HBO has its Golden Globe-winning Boardwalk Empire, TNT is developing L.A. Noir from The Walking Dead creator Frank Darabont and now, Starz is assembling its own period crime-drama show – with assistance from a celebrated screenwriter – boasting the all-encompassing title Crime.
However, the TV series isn’t some abstract deconstruction of criminal activity, nor does it examine a variety of historical events commonly referred to as criminal in design (as the simple title seems to indicate). Instead, the setting is 1960s Britain and the subject material concerns all the crooked empires (and uncouth scandals) that stirred up trouble during that decade.
Starz is assuming all domestic pay television and home entertainment rights for Crime, with Henceforth Pictures and Sonar Entertainment co-partnering to back the series. The project is also the first TV show being produced by Atlas Entertainment, following theatrical entries in the crime genre like The Bank Job, The International and Silver Linings Playbook director David O. Russell’s currently-untitled movie about the ABSCAM scandal (from the Black-Listed American Bulls**t script).
William Monahan is writing the series, drawing from a film treatment concocted by Vanessa Sadler. The Oscar-winning screenwriter responsible for Martin Scorsese’s Boston crime tale The Departed is juggling his Crime responsibilities with a rewrite for American Desperado starring Mark Wahlberg (previously know as Cocaine Cowboys) and scripting duties on the Sympathy for Lady Vengeance remake with Charlize Theron attached. He’s also fresh off rewriting the screenplay for Robert Rodriguez and Frank Miller’s neo-Noir graphic novel adaptation Sin City: A Dame To Kill For.
Here are statements from the official Crime press release (including Atlas head Charles Roven):
“We’re thrilled that our first foray in television has us working with the incredibly talented William Monahan on this unique show, and we’re excited to be sharing it with audiences not only in the U.S. but around the world,” said Charles Roven.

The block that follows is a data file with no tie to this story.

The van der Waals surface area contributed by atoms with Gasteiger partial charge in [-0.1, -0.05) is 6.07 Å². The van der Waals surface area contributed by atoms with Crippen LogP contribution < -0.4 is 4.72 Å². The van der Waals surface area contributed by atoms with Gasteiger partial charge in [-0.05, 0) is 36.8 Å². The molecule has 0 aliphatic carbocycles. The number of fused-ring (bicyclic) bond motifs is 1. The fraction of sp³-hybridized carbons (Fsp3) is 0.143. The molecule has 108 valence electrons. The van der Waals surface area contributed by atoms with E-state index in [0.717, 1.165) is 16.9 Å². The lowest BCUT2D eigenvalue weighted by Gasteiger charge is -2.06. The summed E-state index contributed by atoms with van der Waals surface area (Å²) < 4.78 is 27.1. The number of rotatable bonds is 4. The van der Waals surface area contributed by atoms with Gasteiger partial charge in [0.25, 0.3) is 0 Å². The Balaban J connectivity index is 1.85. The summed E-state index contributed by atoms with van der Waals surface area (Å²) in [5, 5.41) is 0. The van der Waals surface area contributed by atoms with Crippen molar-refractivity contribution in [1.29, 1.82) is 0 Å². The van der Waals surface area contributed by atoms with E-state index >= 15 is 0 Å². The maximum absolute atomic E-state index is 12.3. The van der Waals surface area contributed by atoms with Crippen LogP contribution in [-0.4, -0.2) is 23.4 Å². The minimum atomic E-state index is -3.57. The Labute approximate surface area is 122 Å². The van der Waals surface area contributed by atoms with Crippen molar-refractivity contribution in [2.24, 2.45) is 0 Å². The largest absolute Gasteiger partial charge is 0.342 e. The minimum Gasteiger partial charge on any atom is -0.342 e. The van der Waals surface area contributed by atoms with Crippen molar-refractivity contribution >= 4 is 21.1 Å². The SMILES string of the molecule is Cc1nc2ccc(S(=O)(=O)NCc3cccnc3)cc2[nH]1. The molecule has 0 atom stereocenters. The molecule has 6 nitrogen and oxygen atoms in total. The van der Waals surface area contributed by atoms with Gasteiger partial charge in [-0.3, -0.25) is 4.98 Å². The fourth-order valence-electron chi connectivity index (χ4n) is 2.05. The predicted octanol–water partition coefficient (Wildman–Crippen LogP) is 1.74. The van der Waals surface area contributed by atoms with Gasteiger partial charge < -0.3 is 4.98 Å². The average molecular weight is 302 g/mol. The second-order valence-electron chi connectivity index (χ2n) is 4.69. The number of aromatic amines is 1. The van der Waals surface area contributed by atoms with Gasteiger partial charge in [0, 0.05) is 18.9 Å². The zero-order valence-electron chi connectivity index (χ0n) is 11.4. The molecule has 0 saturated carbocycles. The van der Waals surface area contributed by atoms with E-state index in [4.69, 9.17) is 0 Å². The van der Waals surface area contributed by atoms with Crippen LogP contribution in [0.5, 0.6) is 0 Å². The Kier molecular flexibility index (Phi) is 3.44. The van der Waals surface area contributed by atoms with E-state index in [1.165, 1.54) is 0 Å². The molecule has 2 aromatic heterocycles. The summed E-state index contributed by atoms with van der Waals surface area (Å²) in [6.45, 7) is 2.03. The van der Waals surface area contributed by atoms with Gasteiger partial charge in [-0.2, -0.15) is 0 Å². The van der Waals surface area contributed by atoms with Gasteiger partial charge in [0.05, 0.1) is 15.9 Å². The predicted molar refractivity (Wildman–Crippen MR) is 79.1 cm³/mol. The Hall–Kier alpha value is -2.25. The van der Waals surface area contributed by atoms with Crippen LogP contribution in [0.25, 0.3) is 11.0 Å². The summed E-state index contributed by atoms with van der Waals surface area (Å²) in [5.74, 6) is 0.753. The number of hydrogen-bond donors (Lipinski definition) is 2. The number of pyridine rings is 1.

“There’s very little more interesting to me than the Sixties in Britain,” said Monahan, “taken from Profumo to psychedelia, from the London criminal world to the worlds of art and fashion – all of which continually intersected. I know one thing: it’s very, very, funny.”
“Set in a time and place that continues to fascinate, ‘Crime’ is a story that easily cuts across borders and cultures,” commented Stewart Till, CEO, Sonar Entertainment. “William Monahan’s script comes alive with an immediacy and intimacy that audiences will embrace with unqualified enthusiasm.”
Interestingly, HBO has initiated development on a TV series from Guillermo del Toro, based on material from the non-fiction crime book The Nutshell Studies of Unexplained Death. That show might begin in the 1930s, but it’s expected to take place largely in the 1950s; moreover, the procedural focus further ensures it won’t overlap much (if at all) with Boardwalk Empire. Meanwhile, Crime is aiming to tap into the 1960s fascination that has allowed Mad Men to thrive – and perhaps offer a more colorful, foreign alternative to that examination of cultural upheaval in the 20th century.
Monhan previously transported British crime across the pond, with his script for the Mel Gibson thriller Edge of Darkness (based on the 1980s BBC mini-series). He also made his directorial debut a couple years ago, drawing from his own script for the Brit-centric tale of crooks and hit men London Boulevard. Needless to say, his involvement makes Crime sound all the more intriguing.
Screen Rant will keep you posted on Crime as more information is released.
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